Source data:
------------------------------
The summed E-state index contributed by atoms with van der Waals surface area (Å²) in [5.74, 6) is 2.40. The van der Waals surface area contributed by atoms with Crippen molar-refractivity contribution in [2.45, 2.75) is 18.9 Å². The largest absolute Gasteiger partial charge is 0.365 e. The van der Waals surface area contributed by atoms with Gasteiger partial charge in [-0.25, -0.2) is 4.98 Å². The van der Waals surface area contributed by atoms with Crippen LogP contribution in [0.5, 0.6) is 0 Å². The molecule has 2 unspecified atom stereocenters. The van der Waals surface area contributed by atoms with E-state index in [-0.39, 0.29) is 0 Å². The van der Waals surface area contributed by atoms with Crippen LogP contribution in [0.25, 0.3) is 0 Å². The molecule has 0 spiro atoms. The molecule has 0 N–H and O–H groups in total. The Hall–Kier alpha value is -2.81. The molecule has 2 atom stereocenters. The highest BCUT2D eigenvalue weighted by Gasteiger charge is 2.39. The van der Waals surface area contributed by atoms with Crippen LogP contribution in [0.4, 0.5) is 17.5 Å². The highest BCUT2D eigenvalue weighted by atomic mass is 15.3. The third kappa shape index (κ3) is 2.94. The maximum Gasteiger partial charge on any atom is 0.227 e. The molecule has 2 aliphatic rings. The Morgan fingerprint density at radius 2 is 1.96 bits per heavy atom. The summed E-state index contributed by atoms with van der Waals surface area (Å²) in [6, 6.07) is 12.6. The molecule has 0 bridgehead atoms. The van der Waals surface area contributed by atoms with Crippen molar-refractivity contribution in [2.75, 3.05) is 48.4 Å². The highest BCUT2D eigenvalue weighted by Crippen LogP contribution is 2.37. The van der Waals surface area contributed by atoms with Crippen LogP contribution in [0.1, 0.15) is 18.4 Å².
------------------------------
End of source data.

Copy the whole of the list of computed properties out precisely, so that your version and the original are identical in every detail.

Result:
The summed E-state index contributed by atoms with van der Waals surface area (Å²) in [5.74, 6) is 2.40. The van der Waals surface area contributed by atoms with Crippen molar-refractivity contribution in [2.45, 2.75) is 18.9 Å². The largest absolute Gasteiger partial charge is 0.365 e. The van der Waals surface area contributed by atoms with Gasteiger partial charge in [-0.25, -0.2) is 4.98 Å². The van der Waals surface area contributed by atoms with Crippen LogP contribution in [0.5, 0.6) is 0 Å². The molecule has 2 unspecified atom stereocenters. The van der Waals surface area contributed by atoms with E-state index in [-0.39, 0.29) is 0 Å². The van der Waals surface area contributed by atoms with Crippen LogP contribution in [0.25, 0.3) is 0 Å². The molecule has 0 spiro atoms. The molecule has 0 N–H and O–H groups in total. The Hall–Kier alpha value is -2.81. The molecule has 2 atom stereocenters. The highest BCUT2D eigenvalue weighted by Gasteiger charge is 2.39. The van der Waals surface area contributed by atoms with Crippen LogP contribution in [0.4, 0.5) is 17.5 Å². The highest BCUT2D eigenvalue weighted by atomic mass is 15.3. The third kappa shape index (κ3) is 2.94. The maximum Gasteiger partial charge on any atom is 0.227 e. The molecule has 2 aliphatic rings. The Morgan fingerprint density at radius 2 is 1.96 bits per heavy atom. The summed E-state index contributed by atoms with van der Waals surface area (Å²) in [6, 6.07) is 12.6. The molecule has 0 bridgehead atoms. The van der Waals surface area contributed by atoms with Crippen molar-refractivity contribution in [2.75, 3.05) is 48.4 Å². The highest BCUT2D eigenvalue weighted by Crippen LogP contribution is 2.37. The van der Waals surface area contributed by atoms with Crippen LogP contribution in [0.1, 0.15) is 18.4 Å².